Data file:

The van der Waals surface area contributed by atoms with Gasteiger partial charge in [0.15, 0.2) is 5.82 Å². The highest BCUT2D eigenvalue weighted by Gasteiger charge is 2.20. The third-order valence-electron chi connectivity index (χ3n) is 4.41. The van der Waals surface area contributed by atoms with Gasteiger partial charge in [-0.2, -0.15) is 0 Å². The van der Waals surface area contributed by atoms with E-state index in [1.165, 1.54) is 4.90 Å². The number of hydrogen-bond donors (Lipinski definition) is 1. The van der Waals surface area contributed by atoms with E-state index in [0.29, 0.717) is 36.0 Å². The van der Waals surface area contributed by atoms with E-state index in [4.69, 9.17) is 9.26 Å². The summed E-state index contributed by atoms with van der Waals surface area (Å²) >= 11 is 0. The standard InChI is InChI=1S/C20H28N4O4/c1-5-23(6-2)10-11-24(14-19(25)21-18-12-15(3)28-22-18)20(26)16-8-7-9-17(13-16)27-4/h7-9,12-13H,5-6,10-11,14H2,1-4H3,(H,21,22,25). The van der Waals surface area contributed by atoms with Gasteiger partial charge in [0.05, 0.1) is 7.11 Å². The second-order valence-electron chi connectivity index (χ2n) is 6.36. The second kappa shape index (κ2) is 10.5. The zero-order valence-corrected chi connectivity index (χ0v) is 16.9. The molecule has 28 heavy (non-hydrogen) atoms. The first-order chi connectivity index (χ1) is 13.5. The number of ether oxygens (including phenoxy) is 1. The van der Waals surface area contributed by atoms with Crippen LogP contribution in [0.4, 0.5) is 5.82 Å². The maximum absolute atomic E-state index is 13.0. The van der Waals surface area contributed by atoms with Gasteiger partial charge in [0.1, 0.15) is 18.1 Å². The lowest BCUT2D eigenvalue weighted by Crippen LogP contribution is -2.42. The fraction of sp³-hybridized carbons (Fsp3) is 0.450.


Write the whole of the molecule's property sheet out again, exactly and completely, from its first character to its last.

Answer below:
The van der Waals surface area contributed by atoms with Gasteiger partial charge in [0.15, 0.2) is 5.82 Å². The highest BCUT2D eigenvalue weighted by Gasteiger charge is 2.20. The third-order valence-electron chi connectivity index (χ3n) is 4.41. The van der Waals surface area contributed by atoms with Gasteiger partial charge in [-0.2, -0.15) is 0 Å². The van der Waals surface area contributed by atoms with E-state index in [1.165, 1.54) is 4.90 Å². The number of hydrogen-bond donors (Lipinski definition) is 1. The van der Waals surface area contributed by atoms with E-state index in [0.29, 0.717) is 36.0 Å². The van der Waals surface area contributed by atoms with E-state index in [4.69, 9.17) is 9.26 Å². The summed E-state index contributed by atoms with van der Waals surface area (Å²) >= 11 is 0. The standard InChI is InChI=1S/C20H28N4O4/c1-5-23(6-2)10-11-24(14-19(25)21-18-12-15(3)28-22-18)20(26)16-8-7-9-17(13-16)27-4/h7-9,12-13H,5-6,10-11,14H2,1-4H3,(H,21,22,25). The van der Waals surface area contributed by atoms with Gasteiger partial charge in [0.05, 0.1) is 7.11 Å². The second-order valence-electron chi connectivity index (χ2n) is 6.36. The second kappa shape index (κ2) is 10.5. The zero-order valence-corrected chi connectivity index (χ0v) is 16.9. The molecule has 28 heavy (non-hydrogen) atoms. The first-order chi connectivity index (χ1) is 13.5. The number of ether oxygens (including phenoxy) is 1. The van der Waals surface area contributed by atoms with Crippen LogP contribution in [0.4, 0.5) is 5.82 Å². The maximum absolute atomic E-state index is 13.0. The van der Waals surface area contributed by atoms with Gasteiger partial charge in [0.1, 0.15) is 18.1 Å². The lowest BCUT2D eigenvalue weighted by Crippen LogP contribution is -2.42. The fraction of sp³-hybridized carbons (Fsp3) is 0.450.